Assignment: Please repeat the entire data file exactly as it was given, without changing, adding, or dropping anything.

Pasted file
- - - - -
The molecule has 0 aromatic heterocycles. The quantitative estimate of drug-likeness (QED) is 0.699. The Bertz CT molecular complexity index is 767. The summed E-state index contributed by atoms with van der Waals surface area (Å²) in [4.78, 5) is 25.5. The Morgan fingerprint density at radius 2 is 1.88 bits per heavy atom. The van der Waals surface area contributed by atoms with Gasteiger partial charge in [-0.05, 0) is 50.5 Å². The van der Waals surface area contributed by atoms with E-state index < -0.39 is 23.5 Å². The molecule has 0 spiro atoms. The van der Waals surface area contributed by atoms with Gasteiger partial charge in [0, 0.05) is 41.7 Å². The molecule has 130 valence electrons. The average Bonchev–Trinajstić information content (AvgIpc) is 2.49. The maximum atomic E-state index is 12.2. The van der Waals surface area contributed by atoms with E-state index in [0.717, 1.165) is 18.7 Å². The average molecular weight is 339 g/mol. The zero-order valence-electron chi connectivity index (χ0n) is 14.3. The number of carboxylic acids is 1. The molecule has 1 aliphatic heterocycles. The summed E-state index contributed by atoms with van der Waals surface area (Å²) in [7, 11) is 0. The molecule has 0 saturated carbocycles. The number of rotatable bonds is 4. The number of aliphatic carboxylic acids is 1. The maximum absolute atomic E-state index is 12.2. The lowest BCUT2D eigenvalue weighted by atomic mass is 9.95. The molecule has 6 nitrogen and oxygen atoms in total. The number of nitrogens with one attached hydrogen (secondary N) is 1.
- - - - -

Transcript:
The molecule has 0 aromatic heterocycles. The quantitative estimate of drug-likeness (QED) is 0.699. The Bertz CT molecular complexity index is 767. The summed E-state index contributed by atoms with van der Waals surface area (Å²) in [4.78, 5) is 25.5. The Morgan fingerprint density at radius 2 is 1.88 bits per heavy atom. The van der Waals surface area contributed by atoms with Gasteiger partial charge in [-0.05, 0) is 50.5 Å². The van der Waals surface area contributed by atoms with E-state index < -0.39 is 23.5 Å². The molecule has 0 spiro atoms. The van der Waals surface area contributed by atoms with Gasteiger partial charge in [0, 0.05) is 41.7 Å². The molecule has 130 valence electrons. The average Bonchev–Trinajstić information content (AvgIpc) is 2.49. The maximum atomic E-state index is 12.2. The van der Waals surface area contributed by atoms with E-state index in [0.717, 1.165) is 18.7 Å². The average molecular weight is 339 g/mol. The zero-order valence-electron chi connectivity index (χ0n) is 14.3. The number of carboxylic acids is 1. The molecule has 1 aliphatic heterocycles. The summed E-state index contributed by atoms with van der Waals surface area (Å²) in [7, 11) is 0. The molecule has 0 saturated carbocycles. The number of rotatable bonds is 4. The number of aliphatic carboxylic acids is 1. The maximum absolute atomic E-state index is 12.2. The lowest BCUT2D eigenvalue weighted by atomic mass is 9.95. The molecule has 6 nitrogen and oxygen atoms in total. The number of nitrogens with one attached hydrogen (secondary N) is 1.